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What are triglycerides?

The National Academy of Sciences defines fats and oils as “complex organic molecules that are formed by combining three fatty acids with one molecule of glycerol”. Triglycerides, or triacylglycerols, are the terms used to define this molecular structure combining three fatty acids (i.e. EPA and DHA) esterified


What are ethyl esters and how are they produced?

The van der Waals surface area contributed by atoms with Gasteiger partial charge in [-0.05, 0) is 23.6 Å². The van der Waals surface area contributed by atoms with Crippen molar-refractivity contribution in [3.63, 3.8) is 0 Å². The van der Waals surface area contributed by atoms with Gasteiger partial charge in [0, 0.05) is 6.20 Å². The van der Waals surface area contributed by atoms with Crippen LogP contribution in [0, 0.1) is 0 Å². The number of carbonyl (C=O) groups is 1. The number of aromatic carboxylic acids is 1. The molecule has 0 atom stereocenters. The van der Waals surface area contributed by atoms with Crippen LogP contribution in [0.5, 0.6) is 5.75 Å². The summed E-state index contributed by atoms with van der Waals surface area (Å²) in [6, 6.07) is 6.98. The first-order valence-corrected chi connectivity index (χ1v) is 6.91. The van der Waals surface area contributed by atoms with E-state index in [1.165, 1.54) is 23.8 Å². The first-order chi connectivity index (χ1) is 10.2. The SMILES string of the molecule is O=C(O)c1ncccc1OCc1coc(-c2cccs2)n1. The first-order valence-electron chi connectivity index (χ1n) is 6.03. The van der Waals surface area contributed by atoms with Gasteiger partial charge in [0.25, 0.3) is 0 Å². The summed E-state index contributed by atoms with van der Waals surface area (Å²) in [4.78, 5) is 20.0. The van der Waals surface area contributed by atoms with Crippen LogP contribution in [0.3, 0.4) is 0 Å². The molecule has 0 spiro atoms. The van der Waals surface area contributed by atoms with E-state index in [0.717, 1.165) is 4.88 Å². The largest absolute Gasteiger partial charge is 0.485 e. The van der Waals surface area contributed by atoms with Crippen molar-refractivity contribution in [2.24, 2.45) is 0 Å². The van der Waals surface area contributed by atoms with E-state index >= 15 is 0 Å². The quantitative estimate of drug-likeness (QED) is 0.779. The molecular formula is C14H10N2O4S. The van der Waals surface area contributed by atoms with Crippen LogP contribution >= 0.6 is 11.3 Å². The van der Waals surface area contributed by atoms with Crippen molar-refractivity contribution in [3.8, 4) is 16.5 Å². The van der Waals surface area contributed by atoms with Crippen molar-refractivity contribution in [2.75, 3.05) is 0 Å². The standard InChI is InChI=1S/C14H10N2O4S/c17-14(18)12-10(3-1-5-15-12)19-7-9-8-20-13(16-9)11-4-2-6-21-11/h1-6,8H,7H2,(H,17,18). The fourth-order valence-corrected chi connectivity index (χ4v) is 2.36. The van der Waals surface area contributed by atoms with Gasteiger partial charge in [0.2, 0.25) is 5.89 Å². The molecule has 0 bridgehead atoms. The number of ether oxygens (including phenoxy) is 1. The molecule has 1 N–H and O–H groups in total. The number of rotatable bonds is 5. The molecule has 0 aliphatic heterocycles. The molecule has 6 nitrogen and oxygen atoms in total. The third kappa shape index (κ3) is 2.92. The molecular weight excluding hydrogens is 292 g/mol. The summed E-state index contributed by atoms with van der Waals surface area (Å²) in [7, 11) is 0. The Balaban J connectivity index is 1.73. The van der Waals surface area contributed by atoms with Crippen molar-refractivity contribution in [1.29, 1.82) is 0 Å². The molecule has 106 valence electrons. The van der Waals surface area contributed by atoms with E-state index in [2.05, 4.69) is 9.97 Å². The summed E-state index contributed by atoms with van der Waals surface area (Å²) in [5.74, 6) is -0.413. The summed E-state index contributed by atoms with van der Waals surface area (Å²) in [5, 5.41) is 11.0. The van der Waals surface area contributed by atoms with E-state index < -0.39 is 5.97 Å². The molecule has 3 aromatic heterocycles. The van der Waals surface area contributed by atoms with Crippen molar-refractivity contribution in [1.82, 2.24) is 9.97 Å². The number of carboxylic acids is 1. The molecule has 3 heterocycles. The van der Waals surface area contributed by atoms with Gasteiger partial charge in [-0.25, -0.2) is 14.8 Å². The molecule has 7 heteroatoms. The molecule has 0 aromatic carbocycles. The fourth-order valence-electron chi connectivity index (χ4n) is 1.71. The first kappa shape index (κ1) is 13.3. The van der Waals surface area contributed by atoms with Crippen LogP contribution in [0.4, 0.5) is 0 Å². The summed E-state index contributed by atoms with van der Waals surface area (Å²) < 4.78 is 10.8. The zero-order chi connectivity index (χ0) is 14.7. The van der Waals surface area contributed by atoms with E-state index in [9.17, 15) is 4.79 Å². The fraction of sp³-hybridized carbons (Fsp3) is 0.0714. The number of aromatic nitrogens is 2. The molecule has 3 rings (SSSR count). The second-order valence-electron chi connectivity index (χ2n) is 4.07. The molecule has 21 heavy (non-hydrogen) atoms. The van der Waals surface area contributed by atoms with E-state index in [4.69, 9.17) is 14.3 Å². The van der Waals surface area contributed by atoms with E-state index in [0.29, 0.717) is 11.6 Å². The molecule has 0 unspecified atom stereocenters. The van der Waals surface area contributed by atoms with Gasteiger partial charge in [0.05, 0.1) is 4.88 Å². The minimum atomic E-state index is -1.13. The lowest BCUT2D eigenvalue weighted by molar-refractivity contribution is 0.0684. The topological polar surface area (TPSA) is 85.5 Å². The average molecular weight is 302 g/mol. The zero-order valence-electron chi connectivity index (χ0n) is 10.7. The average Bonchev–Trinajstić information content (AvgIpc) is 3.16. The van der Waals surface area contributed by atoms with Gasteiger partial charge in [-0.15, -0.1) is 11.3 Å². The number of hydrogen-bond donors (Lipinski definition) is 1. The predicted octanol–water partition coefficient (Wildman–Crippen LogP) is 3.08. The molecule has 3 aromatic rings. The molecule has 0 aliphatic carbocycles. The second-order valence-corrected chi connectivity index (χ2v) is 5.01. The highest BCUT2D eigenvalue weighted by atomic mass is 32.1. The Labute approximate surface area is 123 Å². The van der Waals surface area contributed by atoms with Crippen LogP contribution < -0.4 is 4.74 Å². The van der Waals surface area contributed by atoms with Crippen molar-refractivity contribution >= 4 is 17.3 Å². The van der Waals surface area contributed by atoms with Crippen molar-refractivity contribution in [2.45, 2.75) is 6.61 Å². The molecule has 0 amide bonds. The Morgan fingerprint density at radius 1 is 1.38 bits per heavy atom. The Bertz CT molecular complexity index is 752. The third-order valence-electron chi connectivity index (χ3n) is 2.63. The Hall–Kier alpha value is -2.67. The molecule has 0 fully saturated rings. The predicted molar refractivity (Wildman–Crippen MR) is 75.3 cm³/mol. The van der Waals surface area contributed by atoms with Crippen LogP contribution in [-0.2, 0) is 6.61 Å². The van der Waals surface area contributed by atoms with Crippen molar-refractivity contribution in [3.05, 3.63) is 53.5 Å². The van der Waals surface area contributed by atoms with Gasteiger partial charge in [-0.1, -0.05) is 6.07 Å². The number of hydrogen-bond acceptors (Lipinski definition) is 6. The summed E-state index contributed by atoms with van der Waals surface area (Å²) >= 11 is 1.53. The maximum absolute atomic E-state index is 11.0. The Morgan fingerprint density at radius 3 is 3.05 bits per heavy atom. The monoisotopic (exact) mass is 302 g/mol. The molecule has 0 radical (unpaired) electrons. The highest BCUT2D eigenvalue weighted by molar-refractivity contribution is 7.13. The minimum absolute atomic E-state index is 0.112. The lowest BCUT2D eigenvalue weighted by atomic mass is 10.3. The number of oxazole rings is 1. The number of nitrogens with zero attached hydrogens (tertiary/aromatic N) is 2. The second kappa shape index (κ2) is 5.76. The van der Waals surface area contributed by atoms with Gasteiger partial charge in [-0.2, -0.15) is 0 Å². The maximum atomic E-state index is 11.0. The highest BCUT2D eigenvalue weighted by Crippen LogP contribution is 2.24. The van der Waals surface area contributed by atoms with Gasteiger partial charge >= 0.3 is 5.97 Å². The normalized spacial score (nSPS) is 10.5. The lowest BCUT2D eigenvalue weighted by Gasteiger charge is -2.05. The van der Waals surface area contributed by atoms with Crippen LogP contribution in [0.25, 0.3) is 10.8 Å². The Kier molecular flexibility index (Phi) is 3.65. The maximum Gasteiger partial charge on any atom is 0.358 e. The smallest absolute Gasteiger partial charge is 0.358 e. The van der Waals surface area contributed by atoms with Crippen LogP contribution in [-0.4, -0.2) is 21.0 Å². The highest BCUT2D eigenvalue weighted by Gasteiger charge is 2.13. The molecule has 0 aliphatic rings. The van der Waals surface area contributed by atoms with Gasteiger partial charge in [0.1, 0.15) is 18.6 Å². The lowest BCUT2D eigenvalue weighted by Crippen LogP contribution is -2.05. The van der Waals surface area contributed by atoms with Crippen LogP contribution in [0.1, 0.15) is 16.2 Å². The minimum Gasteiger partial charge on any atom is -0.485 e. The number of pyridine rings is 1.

Fatty acid ethyl esters are a class of lipids that are derived by reacting free fatty acids with ethanol (alcohol). Called trans-esterification, the process involves a reaction whereby the glycerol backbone of a TG is removed and substituted with ethanol. The resulting EE allow for the fractional distillation (concentration) of the long chain fatty acids at lower temperatures. Commonly referred to as molecular distillation in the fish oil industry this step allows for the selective concentration of the EPA and DHA fatty acids to levels greater than found naturally in fish. The resulting EPA and DHA concentrate is typically the end product that is subsequently marketed and sold as “Fish Oil Concentrate”. This situation presents several issues because the term fat or oil refers only to TG, the EPA and DHA ethyl concentrate is, by definition, no longer a fat or oil and is incorrectly marketed as fish oil. Because EEs rarely occur in nature this affects the way they are digested and absorbed in the body.